Sesame Workshop, the extensive team behind the beloved kids show Sesame Street, is suing STX Productions, because of the use of specific language in the trailer for their upcoming film, The Happytime Murders.

The lawsuit, which was filed in federal court in New York on May 24, takes particular issue with the line that goes “No Sesame. All Street.” This, according to them, is an unauthorized use of the Sesame Street trademark, and “deliberate effort to appropriate its Sesame Street mark, and its trusted brand and goodwill, to promote their R-rated movie, The Happytime Murders, by way of a violent and sexually-explicit trailer.”

They also state that STX is “distributing a trailer that deliberately confuses consumers into mistakenly believing that Sesame is associated with, has allowed, or has even endorsed or produced the movie and tarnishes Sesame’s brand…Sesame has worked for nearly 50 years to build, cultivate and maintain trust with its audience of parents and young children built on its reputation for wholesome educational programming.”

The company is looking for permanent injunction on the use of its marks in the promotion for the film, as well as unspecified damages.

This might seem a little confusing, as the puppets used in the movie have been developed under the supervision of The Jim Henson Company, but Henson never owned any part of the Sesame Street brand, just the puppets used on the show. Therefore, while people might associate Muppets with Sesame Street, the two are not one in the same.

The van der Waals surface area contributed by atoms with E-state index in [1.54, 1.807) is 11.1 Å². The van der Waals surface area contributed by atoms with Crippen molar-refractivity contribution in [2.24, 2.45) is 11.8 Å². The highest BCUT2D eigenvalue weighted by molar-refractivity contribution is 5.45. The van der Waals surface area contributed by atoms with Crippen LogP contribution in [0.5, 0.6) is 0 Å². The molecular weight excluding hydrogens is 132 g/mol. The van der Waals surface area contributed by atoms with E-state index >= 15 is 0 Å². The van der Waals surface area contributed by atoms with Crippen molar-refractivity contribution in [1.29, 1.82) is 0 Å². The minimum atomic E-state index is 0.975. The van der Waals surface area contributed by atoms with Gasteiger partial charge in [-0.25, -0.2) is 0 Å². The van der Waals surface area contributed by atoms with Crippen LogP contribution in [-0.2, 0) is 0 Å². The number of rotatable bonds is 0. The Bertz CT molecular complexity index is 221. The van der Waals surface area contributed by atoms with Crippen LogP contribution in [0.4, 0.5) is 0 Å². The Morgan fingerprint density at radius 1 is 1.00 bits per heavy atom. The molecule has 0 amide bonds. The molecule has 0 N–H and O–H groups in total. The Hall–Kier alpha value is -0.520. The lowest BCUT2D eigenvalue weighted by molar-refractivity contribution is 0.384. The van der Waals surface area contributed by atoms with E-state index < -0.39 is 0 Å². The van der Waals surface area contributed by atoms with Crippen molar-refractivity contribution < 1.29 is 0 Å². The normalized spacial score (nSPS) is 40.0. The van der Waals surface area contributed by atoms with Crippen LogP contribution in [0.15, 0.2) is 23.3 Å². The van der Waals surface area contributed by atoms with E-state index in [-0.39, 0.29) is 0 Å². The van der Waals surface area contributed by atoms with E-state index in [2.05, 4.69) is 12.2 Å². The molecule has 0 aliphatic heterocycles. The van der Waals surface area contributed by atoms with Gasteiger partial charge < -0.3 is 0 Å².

STX has been giving out some pretty positive statements, like this one given to io9 by “Fred Esq.” a puppet representing the company:

STX loved the idea of working closely with Brian Henson and the Jim Henson Company to tell the untold story of the active lives of Henson puppets when they’re not performing in front of children. Happytime Murders is the happy result of that collaboration and we’re incredibly pleased with the early reaction to the film and how well the trailer has been received by its intended audience. While we’re disappointed that Sesame Street does not share in the fun, we are confident in our legal position. We look forward to introducing adult moviegoers to our adorably unapologetic characters this summer.

The solution may be as simple as changing the marketing, but it might take more to appease Sesame Workshop, given just how raunchy the content is.

About The Author

Sara Roncero-Menendez

A reporter by trade, Sara is a lover of horror, sci-fi, and all things pop culture. From indies to classics to even the strangest schlock, all movies and TV shows are fair game. She believes Batman is the most fascinating superhero, and that Silent Hill is one of the best horror franchises ever made (as long as you don't count the movies).Fun Fact: The only movie Sara will not rewatch is The Room -- once was more than enough.